Reflections of seminarians on pilgrimage

On May 23 many of the seminarians of the Diocese of Camden, along with Fathers Michael Romano, vocations director, and Adam Cichoski, departed for a three week pilgrimage to work in Lourdes, France, and walk a part of the Camino de Santiago. Below are selections from their reflections.

Father Michael Romano, vocations director, Father Adam Cichoski and seminarians on the Camino de Santiago.

June 11, 1:28 p.m.

A lot of us had been enduring some pains and soreness. During this rest time, I reflected upon why it was that, last year, I was able to walk the Camino in 35 days, but this year I could barely walk three days in a row. What kept hitting me over the head was that last year, for those 35 days that I walked, I did it with God. This time, however, my pride came into the picture. Since I knew that I was going to be doing the Camino again, and that it was certainly not going to be a 35-day walk but only a five-day walk with a rest day, I said in my head that this walk was going to be easy.

I feel as though God gave me some pains so as to humble me, to make me realize that I must rely on him if I am to do anything in this world. Sometimes trials, pains, tribulations and even desolations are given to us, not so that we curse God, but that we learn to cry out to him in our times of need. And I think God hopes that we learn from these experiences to cry out to him even in good times, for everything is a gift, given to us by God.

Ryan Meehan

June 13, 1:12 p.m. 

Today near the beginning of our walk, a brother seminarian and I pulled off the trail to check out a chapel on the side of the road and to get one of the “stamps” to eventually get our pilgrimage certificate. As I was waiting in line to get my stamp, I noticed that he was waiting for me.

On the camino, waiting usually isn’t expected. I suppose there’s all kinds of reasons for that (we need breaks at different times, it’s physically challenging and helps to keep momentum, and it also frees you for silence or other encounters, or i.e. gives you a break from each other on a very long walk.)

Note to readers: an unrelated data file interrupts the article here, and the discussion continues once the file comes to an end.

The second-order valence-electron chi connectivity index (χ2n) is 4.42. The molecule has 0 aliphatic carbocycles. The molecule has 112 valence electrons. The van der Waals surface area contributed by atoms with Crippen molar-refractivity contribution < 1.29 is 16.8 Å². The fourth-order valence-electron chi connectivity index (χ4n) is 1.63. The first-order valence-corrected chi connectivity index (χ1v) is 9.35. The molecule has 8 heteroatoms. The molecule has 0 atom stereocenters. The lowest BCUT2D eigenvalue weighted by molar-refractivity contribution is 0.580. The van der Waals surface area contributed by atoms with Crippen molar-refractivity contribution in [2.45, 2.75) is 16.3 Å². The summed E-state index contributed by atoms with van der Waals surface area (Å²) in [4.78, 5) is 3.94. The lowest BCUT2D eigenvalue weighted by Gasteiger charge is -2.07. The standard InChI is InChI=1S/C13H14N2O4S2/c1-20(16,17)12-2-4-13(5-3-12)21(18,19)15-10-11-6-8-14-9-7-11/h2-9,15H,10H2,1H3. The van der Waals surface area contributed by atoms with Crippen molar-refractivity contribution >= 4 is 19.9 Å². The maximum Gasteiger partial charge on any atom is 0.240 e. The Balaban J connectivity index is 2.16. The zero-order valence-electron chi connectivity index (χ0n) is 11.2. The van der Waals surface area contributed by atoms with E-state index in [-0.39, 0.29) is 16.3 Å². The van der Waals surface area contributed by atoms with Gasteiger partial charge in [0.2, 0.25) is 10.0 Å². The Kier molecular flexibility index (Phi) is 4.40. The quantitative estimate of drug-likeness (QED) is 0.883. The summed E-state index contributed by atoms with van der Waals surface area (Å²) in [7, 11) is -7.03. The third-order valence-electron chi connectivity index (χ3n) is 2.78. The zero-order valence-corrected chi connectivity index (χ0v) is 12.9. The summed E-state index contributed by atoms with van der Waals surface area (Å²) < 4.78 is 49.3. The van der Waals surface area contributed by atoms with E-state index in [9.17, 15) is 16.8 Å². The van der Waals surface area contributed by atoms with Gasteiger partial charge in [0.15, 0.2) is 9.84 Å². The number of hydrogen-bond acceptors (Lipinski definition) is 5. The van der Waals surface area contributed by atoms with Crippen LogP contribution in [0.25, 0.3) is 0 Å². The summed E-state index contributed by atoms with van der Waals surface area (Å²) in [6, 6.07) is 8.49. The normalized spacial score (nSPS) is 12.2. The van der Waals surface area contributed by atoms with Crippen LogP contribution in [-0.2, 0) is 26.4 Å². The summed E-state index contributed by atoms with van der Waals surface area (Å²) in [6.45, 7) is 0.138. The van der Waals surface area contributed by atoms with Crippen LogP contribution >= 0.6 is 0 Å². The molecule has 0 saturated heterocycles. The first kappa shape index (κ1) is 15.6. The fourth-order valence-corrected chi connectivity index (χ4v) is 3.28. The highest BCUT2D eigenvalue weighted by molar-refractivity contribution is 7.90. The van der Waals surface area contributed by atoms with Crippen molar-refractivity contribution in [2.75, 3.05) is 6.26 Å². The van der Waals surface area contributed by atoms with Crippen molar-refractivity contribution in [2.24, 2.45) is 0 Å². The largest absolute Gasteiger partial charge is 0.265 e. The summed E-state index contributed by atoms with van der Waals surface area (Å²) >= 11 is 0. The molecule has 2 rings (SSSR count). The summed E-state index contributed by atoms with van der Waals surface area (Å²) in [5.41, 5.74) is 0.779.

When I saw that my brother was waiting for me, I appreciated the gesture. And it led to a nice and prayerful time together. Later on, I did something similar and the brothers told me they too appreciated it.

There is another kind of waiting that takes place on the camino. One brother describes this as an “active waiting.”

He described it like this: On the camino, we don’t see the destination off in the distance. Often we don’t know exactly how far we have to go. Nor what our stopping point looks like. But we don’t sit and wait until we have all the information. Instead, we walk while “waiting” with an attitude of trust — trust that we will be led to our destination.

Also, we will encounter others who may need us (maybe physically, maybe to talk, etc) and as we are interacting with them, it can be easy to think, “When am I going to get what God has in store for me?” But the same applies — we serve while trusting that God is leading us to our desires.

To illustrate, on the second day, this brother was walking fast and just trying to get the walk done. After a rest stop, he came upon a family speaking English. They spoke for awhile; it slowed and calmed him. As he was leaving them, he heard the couple talk about praying a rosary. He turned back and said he would pray with them; it slowed and calmed him again.

I have enjoyed running into my brother seminarians along the way and learning things about them that I otherwise might not and getting to share similarly with them. One memorably came about because a brother had stopped to clear a stone from his shoe. The ensuing talk was good for us on several levels, including helping us both to forget about the 20 miles we were in the middle of!

“Wait for the Lord to lead, then follow in his way.” (antiphon from Liturgy of the Hours today)

John March

June 14, 4:11 a.m.

After three full weeks of service, walking and fraternity, we have found ourselves at the end of our Lourdes/ Camino pilgrimage.

What a beautiful experience it has been to take part on this journey together and share the many graces that have come our way.

Today, we embarked on an excursion through the historical section of Santiago de Compostela. It is here that we all learned about the ancient history of this incredible city, which ended at the remarkable cathedral from the early 12th century. All of us attended the pilgrims Mass together, where we brought our final intentions to tomb of Saint James.

On behalf of all the seminarians I would like to thank everyone for their prayers over these past three weeks. Please know that all of the faithful in the Diocese of Camden have been in our prayers daily. Also, a huge word of gratitude goes to Bishop Sullivan not only allowing this remarkable pilgrimage to happen, but also for the great example he is for all of the seminarians.

It has been a great blessing to have Father Romano and Father Cichoski on this pilgrimage with us; they both have both showed us what it means to be servant leaders. Never being afraid to roll up their sleeves to work and walk alongside of us. Personally, a word of gratitude for my brothers on this pilgrimage. Thank you for your yes to God — to follow him and to discern his will in your life. Each of you has been a great inspiration to me — if it was working alongside with you in Lourdes or walking along side throughout the Camino. These three full weeks have showed us what it means to be Brother Seminarians and hopefully one day Brother Priests.

Sisters and Brothers — please do not be afraid to walk up to one of the seminarians and ask about our favorite experience during this pilgrimage, I am sure it would not be hard for us to answer.

Buen Camino.

Henry Laigaie

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